Skip to content

3 Ways to Make Your Claim Notes Better

Writing Shouldn’t Be a Chore

Recently I have been spending a lot of time auditing claim files.  It’s really a great exercise to review files, and an important part of well-run claims organization.  One thing that continues to amaze me is the number of files that have poor documentation.  Writing good claim file notes are an important part of handling a claim file. Claim notes record the history of what is going on in addition to the reasoning behind claims decisions.  Good claim notes tell a story.

For some reason, putting notes in a file has turned into a painful exercise for many claims professionals. I am not sure why this has happened, but maybe it’s because of added pressure to document files – the dotting of the “i” mentality – or maybe it’s increasing file loads. Either way, good claim notations have suffered.

I am a big advocate that claim notes do not need to be treatises on what has taken place.  There should be no reason to write paragraphs and paragraphs to explain events when a sentence or two will do. You are a claims PROFESSIONAL and are being paid for your professional abilities to summarize and analyze the facts.  Be brief and get to the point and you will find notes will be easier to write and certainly easier to read.

Write Better Notes with These 3 Suggestions

  • Reserve Notes: When reviewing a reserve, and certainly when changing a reserve, a brief note should be put in the file explaining the reasoning behind the reserve. There is no need to write a book, rather simply state “I have changed the reserve to $10,000 because we received new information about medical treatment that had not been considered.”  A good note will explain the action taken in 2 to 3 sentences.
  • Speak English: I know this seems like a silly statement, but I have often read claim notes that are so full of abbreviations that it would be impossible for anyone to know what was being said except for the author.  Does this type of note make sense?

49 year old Private Bar Attendant who sustained injury to her RUE subsequent to her U&C duties on a CT basis.Rcv’d ltr from DA re EE dcsn 2 c new MD. Have been advised that clmnt no longer has TPD but is now a PPD.

  • Plans of Action: Before you get into your car I am fairly certain you know where you are going to go and how you are going to get there.  When you look at a claim file the same should be true. Every file should have a direction, a plan, a way to get from point “a” to point “b”.  A concise plan of action describing the next steps and plans to bring the claim to a conclusion should be a regular part of your note taking habits.

There are certainly more ways to improve notes. Regardless, these three establish a foundation to improving your ability to properly document all that great work you do.

Are There Any Other Suggestions To Improve File Notes?

Posted in Best Practices, SPOT on Issues.

Tagged with , , , .

4 Responses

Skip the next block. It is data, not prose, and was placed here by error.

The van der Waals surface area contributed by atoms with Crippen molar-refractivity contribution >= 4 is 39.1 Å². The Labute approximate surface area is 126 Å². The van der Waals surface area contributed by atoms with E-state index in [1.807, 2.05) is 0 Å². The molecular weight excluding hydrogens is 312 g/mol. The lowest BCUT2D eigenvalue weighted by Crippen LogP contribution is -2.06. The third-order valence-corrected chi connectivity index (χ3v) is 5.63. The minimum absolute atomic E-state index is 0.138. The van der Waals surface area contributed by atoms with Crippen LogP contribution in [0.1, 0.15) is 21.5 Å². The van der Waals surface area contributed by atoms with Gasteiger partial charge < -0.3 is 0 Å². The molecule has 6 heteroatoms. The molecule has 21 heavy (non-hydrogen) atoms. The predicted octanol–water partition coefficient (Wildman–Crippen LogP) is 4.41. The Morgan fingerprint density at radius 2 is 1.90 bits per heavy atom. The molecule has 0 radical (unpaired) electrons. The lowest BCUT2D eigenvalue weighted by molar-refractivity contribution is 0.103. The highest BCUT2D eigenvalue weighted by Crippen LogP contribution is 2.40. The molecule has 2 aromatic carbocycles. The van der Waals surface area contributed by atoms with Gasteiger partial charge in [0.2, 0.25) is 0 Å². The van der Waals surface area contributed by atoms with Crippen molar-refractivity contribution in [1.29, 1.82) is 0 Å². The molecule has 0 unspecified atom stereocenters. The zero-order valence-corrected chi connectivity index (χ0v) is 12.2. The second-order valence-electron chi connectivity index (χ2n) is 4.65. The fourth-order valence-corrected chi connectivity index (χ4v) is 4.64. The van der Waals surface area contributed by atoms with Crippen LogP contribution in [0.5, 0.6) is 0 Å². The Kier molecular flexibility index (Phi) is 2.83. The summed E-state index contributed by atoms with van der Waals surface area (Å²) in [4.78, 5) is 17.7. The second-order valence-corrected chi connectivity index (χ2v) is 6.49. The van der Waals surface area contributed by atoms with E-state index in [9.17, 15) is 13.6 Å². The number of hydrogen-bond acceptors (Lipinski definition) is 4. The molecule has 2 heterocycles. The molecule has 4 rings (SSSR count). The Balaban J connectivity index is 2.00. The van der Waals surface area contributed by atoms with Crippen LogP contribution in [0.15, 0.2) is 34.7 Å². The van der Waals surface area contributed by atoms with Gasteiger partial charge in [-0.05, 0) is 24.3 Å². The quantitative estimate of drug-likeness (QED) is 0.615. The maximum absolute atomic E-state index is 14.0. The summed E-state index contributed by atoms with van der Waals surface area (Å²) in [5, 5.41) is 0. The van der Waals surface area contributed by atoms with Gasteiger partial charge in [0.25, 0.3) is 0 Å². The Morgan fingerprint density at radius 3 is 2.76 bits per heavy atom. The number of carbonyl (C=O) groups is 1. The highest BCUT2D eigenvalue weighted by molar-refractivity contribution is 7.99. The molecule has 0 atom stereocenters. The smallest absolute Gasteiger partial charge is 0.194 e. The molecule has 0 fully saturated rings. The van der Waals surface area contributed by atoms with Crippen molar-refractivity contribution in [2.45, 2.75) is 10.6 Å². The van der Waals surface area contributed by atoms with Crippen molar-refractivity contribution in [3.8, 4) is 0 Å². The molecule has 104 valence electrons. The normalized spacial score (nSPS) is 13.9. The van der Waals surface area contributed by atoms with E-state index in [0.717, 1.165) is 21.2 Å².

Stay in touch with the conversation, subscribe to the RSS feed for comments on this post.

  1. Dana Micklos says

    Good article.

    When I audit or review claim notes I look for a action plans that not only include how the file is going to get from point A to point B, but I also look for time frames with goals, reserve outlines, communication with insured, goals, and supervisor notes.

    I want to see that the files are moving towards closure with established goals and the staff is using the diary system. Too often files sit idle and this affects closing ratios. Also, the longer a file is open the more expensive it becomes.

    Reserves must be clearly outlined. Insureds, brokers, and auditors are watching reserves and the claim staff must be able to define each dollar. It doesn’t have to be a book, but they should explain the reserves and expenses. If there’s a reserve change then there must be an updated action plan.

    Communication with the insured is a key element to a file. It’s also important because when the files are discussed at claim reviews there shouldn’t be any surprises. The insured should be aware of their claims and reserves at all times.

    Management oversight must be documented in claim notes. The staff handling the files need support and direction.

  2. Kevin Erickson says

    Rule number one of any claims note is: “Anything you write can and will be used against you.” In other words, DO NOT put anything in the claims file you do not want to see blown up on a projection screen highlighted and bolded in front of a jury.

  3. Aniyah Berger says

    Really enjoyed this article.

Continuing the Discussion

  1. How Important Are Claims Notes? « davidcorp linked to this post on May 12, 2011

    […] post on The Claims SPOT blog yesterday, entitled “3 Ways to Make Your Claims Notes Better”.  How many of us who are in the claims handling business actually think about the quality of our file […]

Some HTML is OK

or, reply to this post via trackback.